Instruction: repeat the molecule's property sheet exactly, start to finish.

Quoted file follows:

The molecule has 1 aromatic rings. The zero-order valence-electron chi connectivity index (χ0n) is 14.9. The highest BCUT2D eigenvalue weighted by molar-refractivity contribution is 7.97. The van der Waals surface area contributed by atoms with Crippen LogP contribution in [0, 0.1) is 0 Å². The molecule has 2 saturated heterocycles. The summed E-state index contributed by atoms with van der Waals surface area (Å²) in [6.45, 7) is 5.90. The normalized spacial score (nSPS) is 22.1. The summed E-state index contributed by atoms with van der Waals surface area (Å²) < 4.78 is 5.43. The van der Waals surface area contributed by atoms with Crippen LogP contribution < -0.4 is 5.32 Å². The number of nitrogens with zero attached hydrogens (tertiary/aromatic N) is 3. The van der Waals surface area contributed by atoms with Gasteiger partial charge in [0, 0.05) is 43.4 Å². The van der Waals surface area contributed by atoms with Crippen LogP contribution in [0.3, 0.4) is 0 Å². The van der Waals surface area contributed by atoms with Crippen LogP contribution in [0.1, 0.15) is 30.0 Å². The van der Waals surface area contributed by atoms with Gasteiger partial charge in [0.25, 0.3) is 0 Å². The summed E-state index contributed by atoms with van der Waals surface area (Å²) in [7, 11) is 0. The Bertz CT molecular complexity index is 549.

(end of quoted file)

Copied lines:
The molecule has 1 aromatic rings. The zero-order valence-electron chi connectivity index (χ0n) is 14.9. The highest BCUT2D eigenvalue weighted by molar-refractivity contribution is 7.97. The van der Waals surface area contributed by atoms with Crippen LogP contribution in [0, 0.1) is 0 Å². The molecule has 2 saturated heterocycles. The summed E-state index contributed by atoms with van der Waals surface area (Å²) in [6.45, 7) is 5.90. The normalized spacial score (nSPS) is 22.1. The summed E-state index contributed by atoms with van der Waals surface area (Å²) < 4.78 is 5.43. The van der Waals surface area contributed by atoms with Crippen LogP contribution < -0.4 is 5.32 Å². The number of nitrogens with zero attached hydrogens (tertiary/aromatic N) is 3. The van der Waals surface area contributed by atoms with Gasteiger partial charge in [0, 0.05) is 43.4 Å². The van der Waals surface area contributed by atoms with Crippen LogP contribution in [0.3, 0.4) is 0 Å². The van der Waals surface area contributed by atoms with Crippen LogP contribution in [0.1, 0.15) is 30.0 Å². The van der Waals surface area contributed by atoms with Gasteiger partial charge in [0.25, 0.3) is 0 Å². The summed E-state index contributed by atoms with van der Waals surface area (Å²) in [7, 11) is 0. The Bertz CT molecular complexity index is 549.